After much deliberation, we decided to go for it, and can 12# of butter Why the hesitation, you may ask? Well, because butter is a low acid food. So, according to the USDA standards, it needs to be pressure canned. But, when I googled how to can it in order to find out the time/pressure, NO ONE cans it in a canner. Everyone does the decades old 'warm jar, dry can'. I was deliberating calling the experiment off since I tend to be a USDA kinda gal when it comes to canning. But then I saw that butter has no protein. Meat products have to be pressure canned because they are high protein (and thus prone to bacteria) and low acid. So, while butter is low acid, it has no protein to attract many of the common bacteria. So, I decided to go for it. I had gotten canned butter from a friend and it was good, and you still sterilize your jars, rings, and lids. Besides, when I read the recipe I saw that you actually boil the butter for 5 minutes before pouring into the warm jars anyway. My kids wanted to help, so I just made sure we washed up really good before peeling the wrappers off.
**A couple of things I learned in this process**
1) When the recipe says to be sure and scoop from the bottom of the pot, they're not kidding! All the creamy white settles to the bottom and separates from the fat very quickly! I actually found it was better to ladle, stir, ladle, stir, ladle, stir... you get the point. I stirred in between each scoop to try to get as equal parts in each jar as possible.
2)If you can 11# of salted butter, it will exactly fill up 12 pint jars, but since you have to let the jars warm in the oven for 20 min, I would warm an extra just in case. In our trial, I had the number 12 stuck in my head, so I melted 12 pounds of butter. Needless to say I did not have enough jars ready, so I had to keep my butter simmering for an extra 20 minutes while I prepped more jars. Also, you want salted butter because the salt helps preserve the butter.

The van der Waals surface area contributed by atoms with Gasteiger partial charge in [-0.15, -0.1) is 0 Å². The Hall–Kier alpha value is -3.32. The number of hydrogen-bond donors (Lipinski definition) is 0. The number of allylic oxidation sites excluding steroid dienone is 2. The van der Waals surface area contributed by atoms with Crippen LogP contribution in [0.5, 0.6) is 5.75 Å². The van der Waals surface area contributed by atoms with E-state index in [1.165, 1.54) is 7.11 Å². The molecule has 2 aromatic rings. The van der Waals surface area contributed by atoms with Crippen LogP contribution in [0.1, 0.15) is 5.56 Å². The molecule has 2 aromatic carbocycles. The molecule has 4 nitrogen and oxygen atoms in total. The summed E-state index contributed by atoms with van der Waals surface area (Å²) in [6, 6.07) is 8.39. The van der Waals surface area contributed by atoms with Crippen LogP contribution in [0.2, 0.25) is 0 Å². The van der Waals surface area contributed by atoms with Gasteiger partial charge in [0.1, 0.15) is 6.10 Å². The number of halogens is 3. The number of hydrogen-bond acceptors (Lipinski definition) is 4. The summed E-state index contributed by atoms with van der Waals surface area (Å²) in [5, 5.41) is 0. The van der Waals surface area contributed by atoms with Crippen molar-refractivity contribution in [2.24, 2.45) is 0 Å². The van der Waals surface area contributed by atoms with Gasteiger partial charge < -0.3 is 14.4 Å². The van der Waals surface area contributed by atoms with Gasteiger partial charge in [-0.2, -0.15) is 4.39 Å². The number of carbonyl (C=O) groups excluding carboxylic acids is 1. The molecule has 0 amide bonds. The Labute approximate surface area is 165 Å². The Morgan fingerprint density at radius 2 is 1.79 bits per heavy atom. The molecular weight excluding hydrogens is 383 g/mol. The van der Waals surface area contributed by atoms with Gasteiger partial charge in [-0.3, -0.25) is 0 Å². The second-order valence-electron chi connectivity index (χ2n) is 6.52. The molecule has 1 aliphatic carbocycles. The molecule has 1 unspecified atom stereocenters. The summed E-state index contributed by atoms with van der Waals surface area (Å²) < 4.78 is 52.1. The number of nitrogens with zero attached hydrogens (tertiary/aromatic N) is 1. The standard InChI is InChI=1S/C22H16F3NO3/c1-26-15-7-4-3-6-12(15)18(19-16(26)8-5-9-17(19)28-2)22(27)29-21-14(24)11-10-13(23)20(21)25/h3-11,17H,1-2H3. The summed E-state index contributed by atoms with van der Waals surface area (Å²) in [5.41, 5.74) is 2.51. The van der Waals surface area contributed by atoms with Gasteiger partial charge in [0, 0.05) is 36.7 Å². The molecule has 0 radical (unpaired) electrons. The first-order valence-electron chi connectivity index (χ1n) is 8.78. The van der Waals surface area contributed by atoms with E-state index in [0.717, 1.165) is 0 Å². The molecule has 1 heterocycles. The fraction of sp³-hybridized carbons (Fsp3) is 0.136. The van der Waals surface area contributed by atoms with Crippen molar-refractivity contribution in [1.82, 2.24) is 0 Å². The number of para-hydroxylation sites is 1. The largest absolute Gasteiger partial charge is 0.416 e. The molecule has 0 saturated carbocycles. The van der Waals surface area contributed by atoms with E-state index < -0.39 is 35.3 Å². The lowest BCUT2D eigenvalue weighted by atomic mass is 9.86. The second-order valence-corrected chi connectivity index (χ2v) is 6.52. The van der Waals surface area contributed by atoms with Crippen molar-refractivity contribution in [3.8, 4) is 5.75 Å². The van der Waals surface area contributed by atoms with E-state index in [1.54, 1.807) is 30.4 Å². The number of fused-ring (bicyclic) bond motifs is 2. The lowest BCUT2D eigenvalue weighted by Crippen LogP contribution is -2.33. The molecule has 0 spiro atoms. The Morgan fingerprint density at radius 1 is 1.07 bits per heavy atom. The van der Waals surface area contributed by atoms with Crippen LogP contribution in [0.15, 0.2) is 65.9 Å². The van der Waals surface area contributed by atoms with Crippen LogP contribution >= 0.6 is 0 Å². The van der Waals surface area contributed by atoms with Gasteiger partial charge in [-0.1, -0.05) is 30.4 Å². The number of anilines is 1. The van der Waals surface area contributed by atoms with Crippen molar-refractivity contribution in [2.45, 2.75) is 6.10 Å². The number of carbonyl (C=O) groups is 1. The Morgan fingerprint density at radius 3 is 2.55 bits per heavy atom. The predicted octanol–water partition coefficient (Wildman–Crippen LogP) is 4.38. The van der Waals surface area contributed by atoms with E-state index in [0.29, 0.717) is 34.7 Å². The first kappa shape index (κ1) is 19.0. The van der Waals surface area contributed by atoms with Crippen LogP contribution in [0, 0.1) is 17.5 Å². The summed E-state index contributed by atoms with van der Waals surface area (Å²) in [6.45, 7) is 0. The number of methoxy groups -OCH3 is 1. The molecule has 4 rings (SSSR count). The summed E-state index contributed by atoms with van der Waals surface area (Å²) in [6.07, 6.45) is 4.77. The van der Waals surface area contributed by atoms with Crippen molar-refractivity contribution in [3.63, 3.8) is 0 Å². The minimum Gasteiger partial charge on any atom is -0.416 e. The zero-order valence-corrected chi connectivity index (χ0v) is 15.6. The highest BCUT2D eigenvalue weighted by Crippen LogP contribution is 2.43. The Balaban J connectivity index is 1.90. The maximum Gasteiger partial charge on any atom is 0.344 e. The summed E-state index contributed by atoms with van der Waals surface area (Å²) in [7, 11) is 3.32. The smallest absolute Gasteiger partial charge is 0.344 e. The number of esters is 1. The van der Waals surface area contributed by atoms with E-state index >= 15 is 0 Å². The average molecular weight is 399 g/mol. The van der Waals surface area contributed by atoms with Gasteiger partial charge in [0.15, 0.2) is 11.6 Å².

With all that, here's the recipe-complete with pictures of my helpful assistants :)
*Wash thoroughly 12 (or 13?) pint jars. You do not need to dry them. Place them in a pan and put in preheated oven. Warm at 250 for 20 minutes without lids or rings.
The roasting pan held most of the jars. I just put the extra 2 in a bread loaf pan.
*Put the rings and lids into a pot and cover with water. Boil for a minute.
(This is a picture of my cool lid rack that my hubby got me. It sure beats chasing the lids around with one of those magnet wands! He got it at the gourmet store here in town. Funny-I never thought of canning as a 'gourmet' activity:)
I put the rings in another pot.
*Begin peeling your butter. Gather assistants if available!
*Melt the butter over med-low heat stirring frequently to avoid scorching. Once melted, boil at a rolling boil for 5 mintues stirring constantly. Remove from heat and ladle into warm jars-remembering to stir between scoops! Wipe threads and rims of jar with a clean, damp paper towel. Place sterilized lids on and secure tightly with bands.
*Wait for the jars to seal (when you push on the lid, they stay down and don't flex), and for the jars to be cool enough to handle. Give the sealed jars a vigorous shake every 15-20 minutes. After the jars are completely cool, move them into the fridge for an hour, still shaking every 15 minutes. Once in the fridge, they solidify quickly. According to most sites online, these are good for about 3 years stored at room temperature (but cooler is better).Pre-shaken jars. See how it separates?
The finished product. Ta-da!
Have you used any of your canned butter? How did it turn out? This is something we have been toying with for a while but have been putting off because butter is so cheap right now.ReplyDelete
We have. We made a point to use it up when we thought we were moving. It is great for camping,and we sent some to my inlaws for their sailing trip. It is a bit grainy, but spreads and melts just fine. I've cooked with it without any problem. Yes, take advantage of the good deals and go for it!ReplyDelete